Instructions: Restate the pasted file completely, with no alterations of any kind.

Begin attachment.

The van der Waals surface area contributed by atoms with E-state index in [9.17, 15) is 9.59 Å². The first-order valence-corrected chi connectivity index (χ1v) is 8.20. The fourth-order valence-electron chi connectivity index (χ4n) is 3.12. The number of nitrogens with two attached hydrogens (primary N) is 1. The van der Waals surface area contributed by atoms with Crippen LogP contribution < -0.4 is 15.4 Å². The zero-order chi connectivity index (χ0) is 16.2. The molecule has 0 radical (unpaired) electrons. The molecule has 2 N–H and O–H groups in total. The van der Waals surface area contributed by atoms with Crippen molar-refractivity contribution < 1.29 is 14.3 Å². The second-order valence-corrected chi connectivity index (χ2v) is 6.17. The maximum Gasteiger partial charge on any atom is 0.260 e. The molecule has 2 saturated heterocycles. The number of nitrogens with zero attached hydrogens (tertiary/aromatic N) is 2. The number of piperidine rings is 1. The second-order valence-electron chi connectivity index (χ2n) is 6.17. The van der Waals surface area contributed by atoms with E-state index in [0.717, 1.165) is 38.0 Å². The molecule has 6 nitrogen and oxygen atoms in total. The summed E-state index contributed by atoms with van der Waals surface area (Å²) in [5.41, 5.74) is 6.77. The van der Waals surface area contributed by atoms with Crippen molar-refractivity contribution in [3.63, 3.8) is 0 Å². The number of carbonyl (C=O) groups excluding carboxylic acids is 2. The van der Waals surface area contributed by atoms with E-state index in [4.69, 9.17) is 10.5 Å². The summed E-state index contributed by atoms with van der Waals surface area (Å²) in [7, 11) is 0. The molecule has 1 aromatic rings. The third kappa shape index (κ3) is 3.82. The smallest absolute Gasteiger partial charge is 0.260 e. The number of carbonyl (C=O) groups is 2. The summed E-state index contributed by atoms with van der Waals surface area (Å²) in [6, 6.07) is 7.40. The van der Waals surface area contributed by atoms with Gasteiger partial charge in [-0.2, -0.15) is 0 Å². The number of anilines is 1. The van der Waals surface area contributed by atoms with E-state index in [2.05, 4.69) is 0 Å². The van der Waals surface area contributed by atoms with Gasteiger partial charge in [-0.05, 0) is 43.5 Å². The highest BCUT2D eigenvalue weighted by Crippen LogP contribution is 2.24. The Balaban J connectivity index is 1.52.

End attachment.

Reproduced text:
The van der Waals surface area contributed by atoms with E-state index in [9.17, 15) is 9.59 Å². The first-order valence-corrected chi connectivity index (χ1v) is 8.20. The fourth-order valence-electron chi connectivity index (χ4n) is 3.12. The number of nitrogens with two attached hydrogens (primary N) is 1. The van der Waals surface area contributed by atoms with Crippen LogP contribution < -0.4 is 15.4 Å². The zero-order chi connectivity index (χ0) is 16.2. The molecule has 0 radical (unpaired) electrons. The molecule has 2 N–H and O–H groups in total. The van der Waals surface area contributed by atoms with Crippen molar-refractivity contribution < 1.29 is 14.3 Å². The second-order valence-corrected chi connectivity index (χ2v) is 6.17. The maximum Gasteiger partial charge on any atom is 0.260 e. The molecule has 2 saturated heterocycles. The number of nitrogens with zero attached hydrogens (tertiary/aromatic N) is 2. The number of piperidine rings is 1. The second-order valence-electron chi connectivity index (χ2n) is 6.17. The van der Waals surface area contributed by atoms with E-state index in [0.717, 1.165) is 38.0 Å². The molecule has 6 nitrogen and oxygen atoms in total. The summed E-state index contributed by atoms with van der Waals surface area (Å²) in [5.41, 5.74) is 6.77. The van der Waals surface area contributed by atoms with Crippen molar-refractivity contribution in [3.63, 3.8) is 0 Å². The number of carbonyl (C=O) groups excluding carboxylic acids is 2. The van der Waals surface area contributed by atoms with E-state index in [4.69, 9.17) is 10.5 Å². The summed E-state index contributed by atoms with van der Waals surface area (Å²) in [7, 11) is 0. The molecule has 1 aromatic rings. The third kappa shape index (κ3) is 3.82. The smallest absolute Gasteiger partial charge is 0.260 e. The number of carbonyl (C=O) groups is 2. The summed E-state index contributed by atoms with van der Waals surface area (Å²) in [6, 6.07) is 7.40. The van der Waals surface area contributed by atoms with Gasteiger partial charge in [-0.2, -0.15) is 0 Å². The number of anilines is 1. The van der Waals surface area contributed by atoms with E-state index in [2.05, 4.69) is 0 Å². The van der Waals surface area contributed by atoms with Gasteiger partial charge in [-0.05, 0) is 43.5 Å². The highest BCUT2D eigenvalue weighted by Crippen LogP contribution is 2.24. The Balaban J connectivity index is 1.52.